An additional constraint is that constructs and measures of positive mental health developed for adults such as those reviewed by Barry12 and Patel and Goodman18 and Helliwell et al27 are not usually suitable for children, and become progressively less so in younger age groups. The general WHO definition of mental health, for example “a state of well-being in which every individual realizes his or her own potential, can cope with the normal stresses of life, can work productively and fruitfully, and is able to make a contribution to her or his community,”28 would be hard to operationalise in very young children. Measures of child mental health need to be developmentally contextualised.
No single perspective or measure has, to date, captured all of the requirements of a population measure of child mental health. Box 1 gives some examples of definitions that may be helpful to epidemiologists interested in reporting positive child mental health. While arguably none of these criteria speaks to bigger aspirations regarding ‘the good life’, they do speak about coping and competency in modern society. Definitions of competence from psychological work can present a starting point for developing measures of positive child mental health.
Box 1 Some example definitions of positive mental health relevant to children
“Children and adolescents with good mental health are able to achieve and maintain optimal psychological and social functioning and well-being. They have a sense of identity and self-worth, sound family and peer relationships, an ability to be productive and to learn, and a capacity to tackle developmental challenges and use cultural resources to maximize growth”.9
“Mental health in childhood and adolescence is defined by the achievement of expected developmental cognitive, social and emotional milestones and by secure attachments, satisfying social relationships and effective coping skills. Mentally healthy children and adolescents enjoy a positive quality of life; function well at home, in school, and in their communities; and are free of disabling symptoms of psychopathology”.29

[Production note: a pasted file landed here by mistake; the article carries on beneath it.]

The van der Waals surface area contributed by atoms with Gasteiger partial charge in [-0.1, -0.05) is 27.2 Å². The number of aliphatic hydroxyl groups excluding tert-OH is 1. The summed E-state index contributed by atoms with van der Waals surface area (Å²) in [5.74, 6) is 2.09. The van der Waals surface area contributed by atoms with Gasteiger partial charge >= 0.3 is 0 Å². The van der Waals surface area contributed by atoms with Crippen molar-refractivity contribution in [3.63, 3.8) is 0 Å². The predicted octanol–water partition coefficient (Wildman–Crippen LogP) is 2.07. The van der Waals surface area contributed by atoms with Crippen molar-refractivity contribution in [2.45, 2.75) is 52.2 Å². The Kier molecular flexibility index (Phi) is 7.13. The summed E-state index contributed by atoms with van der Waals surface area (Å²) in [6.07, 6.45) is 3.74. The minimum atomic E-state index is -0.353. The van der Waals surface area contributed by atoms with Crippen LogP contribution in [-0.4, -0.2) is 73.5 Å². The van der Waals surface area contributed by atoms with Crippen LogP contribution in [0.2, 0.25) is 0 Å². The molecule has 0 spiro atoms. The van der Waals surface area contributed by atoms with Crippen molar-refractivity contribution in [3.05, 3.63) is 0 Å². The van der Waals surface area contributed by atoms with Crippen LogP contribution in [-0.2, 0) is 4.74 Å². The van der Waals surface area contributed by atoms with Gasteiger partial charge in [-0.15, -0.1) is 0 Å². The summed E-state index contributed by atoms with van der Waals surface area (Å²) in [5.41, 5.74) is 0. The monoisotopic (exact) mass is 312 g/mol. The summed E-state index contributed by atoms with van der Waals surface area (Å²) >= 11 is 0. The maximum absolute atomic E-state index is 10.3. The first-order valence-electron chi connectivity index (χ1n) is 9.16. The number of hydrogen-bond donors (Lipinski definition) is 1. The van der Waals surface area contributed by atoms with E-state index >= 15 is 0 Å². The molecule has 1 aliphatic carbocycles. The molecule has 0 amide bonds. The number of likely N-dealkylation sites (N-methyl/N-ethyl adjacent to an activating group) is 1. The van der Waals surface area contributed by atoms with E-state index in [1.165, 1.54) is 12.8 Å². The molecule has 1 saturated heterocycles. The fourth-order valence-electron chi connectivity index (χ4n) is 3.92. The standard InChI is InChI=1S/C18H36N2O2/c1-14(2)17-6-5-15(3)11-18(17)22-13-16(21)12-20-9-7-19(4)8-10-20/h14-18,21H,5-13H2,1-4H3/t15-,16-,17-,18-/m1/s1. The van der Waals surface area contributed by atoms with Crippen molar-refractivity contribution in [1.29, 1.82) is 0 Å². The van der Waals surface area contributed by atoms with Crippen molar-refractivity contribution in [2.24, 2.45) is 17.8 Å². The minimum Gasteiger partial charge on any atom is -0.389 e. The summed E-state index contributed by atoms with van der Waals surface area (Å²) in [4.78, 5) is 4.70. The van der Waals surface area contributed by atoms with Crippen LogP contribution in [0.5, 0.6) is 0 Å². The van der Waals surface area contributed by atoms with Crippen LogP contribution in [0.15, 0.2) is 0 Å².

“At its core, mental health or psychological wellbeing rests on the capacity of individuals to manage their thoughts, feelings and behaviour, as well as their interactions with others. It is essential that these core attributes of self-control, resilience and confidence be allowed to develop and solidify in the formative stages of life”.27
“Competence refers to adaptational success in the developmental tasks expected of individuals of a given age in a particular cultural and historical context. Competence by this definition is inherently multi-dimensional, because there are multiple developmental tasks salient in a given age period in a given place and time in society”.30
However, adapting this knowledge to epidemiological research is not straightforward. The authors of a recent systematic review of measures of social and emotional skills in childhood31 identified 189 measures in the published literature, but no single measure emerged as particularly well established. Similarly, although considerable progress has been made towards developing positively defined measures of subjective well-being in adults,27 there is a lack of comparable measures for children.32 ,33 In any case, as we have seen, positive mental health is not equivalent to subjective well-being, but also involves effective engagement with environmental demands. In addition, correlates of well-being in adults show considerable cultural variation.34 This is likely to be just as true of children, and may be particularly problematic in population studies where an outcome may be reported by a person (eg, a teacher) who does not share a cultural background with the child.